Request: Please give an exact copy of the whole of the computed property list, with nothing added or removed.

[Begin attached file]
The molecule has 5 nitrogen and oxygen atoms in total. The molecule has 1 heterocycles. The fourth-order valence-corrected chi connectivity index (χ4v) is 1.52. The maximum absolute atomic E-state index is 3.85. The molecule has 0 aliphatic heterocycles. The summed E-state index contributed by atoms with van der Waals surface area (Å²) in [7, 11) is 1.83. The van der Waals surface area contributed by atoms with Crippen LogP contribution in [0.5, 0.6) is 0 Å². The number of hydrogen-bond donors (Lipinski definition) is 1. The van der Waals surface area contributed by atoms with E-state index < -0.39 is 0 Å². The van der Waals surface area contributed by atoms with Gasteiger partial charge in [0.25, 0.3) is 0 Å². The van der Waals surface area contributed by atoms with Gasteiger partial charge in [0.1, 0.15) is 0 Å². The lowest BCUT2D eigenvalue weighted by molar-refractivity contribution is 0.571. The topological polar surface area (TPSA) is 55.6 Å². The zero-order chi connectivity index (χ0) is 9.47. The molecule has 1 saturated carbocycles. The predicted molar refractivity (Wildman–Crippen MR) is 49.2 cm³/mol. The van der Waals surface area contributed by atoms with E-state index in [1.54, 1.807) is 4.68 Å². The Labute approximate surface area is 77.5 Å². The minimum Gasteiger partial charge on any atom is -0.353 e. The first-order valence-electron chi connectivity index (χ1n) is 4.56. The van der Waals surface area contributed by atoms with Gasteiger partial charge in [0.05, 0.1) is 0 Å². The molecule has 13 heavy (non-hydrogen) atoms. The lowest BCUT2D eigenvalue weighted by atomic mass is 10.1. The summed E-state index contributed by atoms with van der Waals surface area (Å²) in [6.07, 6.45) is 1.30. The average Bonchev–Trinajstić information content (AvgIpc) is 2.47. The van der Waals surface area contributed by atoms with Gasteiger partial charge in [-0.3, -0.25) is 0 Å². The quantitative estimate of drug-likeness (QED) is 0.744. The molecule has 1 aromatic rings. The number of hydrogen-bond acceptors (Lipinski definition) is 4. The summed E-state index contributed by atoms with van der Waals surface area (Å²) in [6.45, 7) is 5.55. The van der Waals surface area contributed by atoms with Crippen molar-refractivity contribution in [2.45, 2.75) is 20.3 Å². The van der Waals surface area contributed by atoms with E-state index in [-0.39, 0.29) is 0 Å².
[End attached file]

The molecule has 5 nitrogen and oxygen atoms in total. The molecule has 1 heterocycles. The fourth-order valence-corrected chi connectivity index (χ4v) is 1.52. The maximum absolute atomic E-state index is 3.85. The molecule has 0 aliphatic heterocycles. The summed E-state index contributed by atoms with van der Waals surface area (Å²) in [7, 11) is 1.83. The van der Waals surface area contributed by atoms with Crippen LogP contribution in [0.5, 0.6) is 0 Å². The number of hydrogen-bond donors (Lipinski definition) is 1. The van der Waals surface area contributed by atoms with E-state index < -0.39 is 0 Å². The van der Waals surface area contributed by atoms with Gasteiger partial charge in [0.25, 0.3) is 0 Å². The van der Waals surface area contributed by atoms with Gasteiger partial charge in [0.1, 0.15) is 0 Å². The lowest BCUT2D eigenvalue weighted by molar-refractivity contribution is 0.571. The topological polar surface area (TPSA) is 55.6 Å². The zero-order chi connectivity index (χ0) is 9.47. The molecule has 1 saturated carbocycles. The predicted molar refractivity (Wildman–Crippen MR) is 49.2 cm³/mol. The van der Waals surface area contributed by atoms with E-state index in [1.54, 1.807) is 4.68 Å². The Labute approximate surface area is 77.5 Å². The minimum Gasteiger partial charge on any atom is -0.353 e. The first-order valence-electron chi connectivity index (χ1n) is 4.56. The van der Waals surface area contributed by atoms with Gasteiger partial charge in [0.05, 0.1) is 0 Å². The molecule has 13 heavy (non-hydrogen) atoms. The lowest BCUT2D eigenvalue weighted by atomic mass is 10.1. The summed E-state index contributed by atoms with van der Waals surface area (Å²) in [6.07, 6.45) is 1.30. The average Bonchev–Trinajstić information content (AvgIpc) is 2.47. The van der Waals surface area contributed by atoms with Gasteiger partial charge in [-0.3, -0.25) is 0 Å². The quantitative estimate of drug-likeness (QED) is 0.744. The molecule has 1 aromatic rings. The number of hydrogen-bond acceptors (Lipinski definition) is 4. The summed E-state index contributed by atoms with van der Waals surface area (Å²) in [6.45, 7) is 5.55. The van der Waals surface area contributed by atoms with Crippen molar-refractivity contribution in [2.45, 2.75) is 20.3 Å². The van der Waals surface area contributed by atoms with E-state index in [-0.39, 0.29) is 0 Å².